The Tao of Discomfort: Or, My First Dalliance with Operant Conditioning....
This should be an easy concept for me to grasp, as, from the very beginning, all I remember is discomfort. My earliest memories are of frustration and dissatisfaction. My earliest memories are "crib" memories--both literally and otherwise.
I remember, for example, lying in a crib next to my cousin Mas Chingon, who was a month older than I was. The memory isn't still-waters clear, of course. No, the memory is witnessed more through some trembling, cloudy waters. But it's not so much what I see that's important, it's the memory of what I felt. I was angry. I'm a Furious, so I was born angry, but this memory only supports that fact. Of course I was an infant, so I didn't think in words. I didn't think I was "angry," for example. I just remember the feeling of intense discomfort that I now know as anger. I remember feeling "lost" and "disoriented" because I didn't recognize my "environment." The "crib" wasn't the crib I was used to. The room I was in was utterly "unfamiliar." At first I was "scared"--that was the initial discomfort I felt. But as the fear lingered and nobody came to alleviate that feeling, I remember it turning to "rage." I do remember crying and kicking and the now-all-too-familiar heat of sheer wrath.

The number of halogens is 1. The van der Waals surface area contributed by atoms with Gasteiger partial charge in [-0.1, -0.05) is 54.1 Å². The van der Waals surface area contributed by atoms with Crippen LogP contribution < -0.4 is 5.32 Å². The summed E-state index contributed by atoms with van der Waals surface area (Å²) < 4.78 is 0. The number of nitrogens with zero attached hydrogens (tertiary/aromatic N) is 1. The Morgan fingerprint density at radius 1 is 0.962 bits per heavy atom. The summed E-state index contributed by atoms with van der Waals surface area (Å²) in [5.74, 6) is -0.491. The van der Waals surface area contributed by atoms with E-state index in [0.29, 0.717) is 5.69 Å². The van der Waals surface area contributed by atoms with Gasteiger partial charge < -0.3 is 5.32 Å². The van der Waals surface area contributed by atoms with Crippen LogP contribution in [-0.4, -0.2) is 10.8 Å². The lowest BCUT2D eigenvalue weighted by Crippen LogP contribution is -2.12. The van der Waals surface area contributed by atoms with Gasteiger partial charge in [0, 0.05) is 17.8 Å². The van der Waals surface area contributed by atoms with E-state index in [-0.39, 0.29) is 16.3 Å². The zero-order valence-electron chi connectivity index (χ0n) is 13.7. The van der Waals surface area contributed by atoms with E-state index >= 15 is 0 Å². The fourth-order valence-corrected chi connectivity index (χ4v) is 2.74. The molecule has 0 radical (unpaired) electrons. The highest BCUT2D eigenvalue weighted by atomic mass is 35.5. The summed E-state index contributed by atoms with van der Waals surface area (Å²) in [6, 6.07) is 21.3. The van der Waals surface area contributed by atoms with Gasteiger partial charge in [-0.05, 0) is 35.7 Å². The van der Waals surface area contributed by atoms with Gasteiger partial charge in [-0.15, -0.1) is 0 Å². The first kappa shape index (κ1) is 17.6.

Regardless, in the end, it was all "discomfort."
I remember a year or two later, sitting on the floor in my house playing with blocks and toy cars, and suddenly I became flooded with the feeling I now know as "nausea." I remember feeling the bile hit the back of my throat and I remember feeling as though the living room of the house got suddenly larger, and my mom seeming so far away. And there was the discomfort of the nausea and of my mom being too distant and unable to console the feeling. I remember tilting my head back and screaming with furious abandon in the hopes that it would somehow draw my mom closer to me.
Around the same age I remember sitting in a darkened movie theater watching Bambi, and understanding, on some level, the tragedy of Bambi's mother being shot, and the fear and loathing that followed.
Again, more discomfort.
You get the idea.
And but so it makes some sort of sense why, from a very early age, I was grumpy. If you picture young Manny Furious at all, you must picture him at, say, five years old, with a persistent and inconsolable case of bed head, and a perpetual look of perturbation on his face. And squinting, lots of squinting because it would be several more years before anybody realized he couldn't see without glasses.
The haze of perpetual perturbation, though--that followed him everywhere. It was a signal of how he just didn't get on with reality. He couldn't fathom why existence would exist if everything was so uncomfortable all the time. He couldn't conjure a point or a reason for it.
Fear. There was also lots of fear within that boy. Though I, myself, don't actually remember this aspect of my early youth, I'm told by credible sources who were there at the time, that Young Manny Furious was afraid of his own shadow. Literally. But I figure this must've been before I was five years old, as I do have a lot of memories of being five, but none of them include me entering the fight or flight response at the sight of my own penumbra.